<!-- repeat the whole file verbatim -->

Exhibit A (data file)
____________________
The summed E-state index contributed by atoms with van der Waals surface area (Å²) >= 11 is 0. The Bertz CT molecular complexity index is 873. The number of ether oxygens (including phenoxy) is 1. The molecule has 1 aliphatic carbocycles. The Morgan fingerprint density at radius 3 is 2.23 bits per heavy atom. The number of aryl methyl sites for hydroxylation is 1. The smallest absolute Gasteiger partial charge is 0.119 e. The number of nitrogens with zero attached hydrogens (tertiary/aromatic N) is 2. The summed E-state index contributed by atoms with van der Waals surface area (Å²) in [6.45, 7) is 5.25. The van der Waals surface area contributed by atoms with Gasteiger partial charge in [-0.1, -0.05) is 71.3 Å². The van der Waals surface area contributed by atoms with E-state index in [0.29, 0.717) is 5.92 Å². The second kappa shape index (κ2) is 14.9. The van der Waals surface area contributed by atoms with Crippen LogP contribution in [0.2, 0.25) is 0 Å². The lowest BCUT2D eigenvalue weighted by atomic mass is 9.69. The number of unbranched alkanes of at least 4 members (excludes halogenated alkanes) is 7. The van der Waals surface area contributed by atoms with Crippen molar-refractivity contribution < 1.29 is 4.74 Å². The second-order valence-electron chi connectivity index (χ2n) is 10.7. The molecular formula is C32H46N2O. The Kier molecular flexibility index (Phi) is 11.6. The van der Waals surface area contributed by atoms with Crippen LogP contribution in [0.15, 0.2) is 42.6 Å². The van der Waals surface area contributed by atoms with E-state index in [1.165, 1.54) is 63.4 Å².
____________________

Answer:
The summed E-state index contributed by atoms with van der Waals surface area (Å²) >= 11 is 0. The Bertz CT molecular complexity index is 873. The number of ether oxygens (including phenoxy) is 1. The molecule has 1 aliphatic carbocycles. The Morgan fingerprint density at radius 3 is 2.23 bits per heavy atom. The number of aryl methyl sites for hydroxylation is 1. The smallest absolute Gasteiger partial charge is 0.119 e. The number of nitrogens with zero attached hydrogens (tertiary/aromatic N) is 2. The summed E-state index contributed by atoms with van der Waals surface area (Å²) in [6.45, 7) is 5.25. The van der Waals surface area contributed by atoms with Gasteiger partial charge in [-0.1, -0.05) is 71.3 Å². The van der Waals surface area contributed by atoms with E-state index in [0.29, 0.717) is 5.92 Å². The second kappa shape index (κ2) is 14.9. The van der Waals surface area contributed by atoms with Crippen LogP contribution in [0.2, 0.25) is 0 Å². The lowest BCUT2D eigenvalue weighted by atomic mass is 9.69. The number of unbranched alkanes of at least 4 members (excludes halogenated alkanes) is 7. The van der Waals surface area contributed by atoms with Crippen molar-refractivity contribution < 1.29 is 4.74 Å². The second-order valence-electron chi connectivity index (χ2n) is 10.7. The molecular formula is C32H46N2O. The Kier molecular flexibility index (Phi) is 11.6. The van der Waals surface area contributed by atoms with Crippen LogP contribution in [0.15, 0.2) is 42.6 Å². The van der Waals surface area contributed by atoms with E-state index in [1.165, 1.54) is 63.4 Å².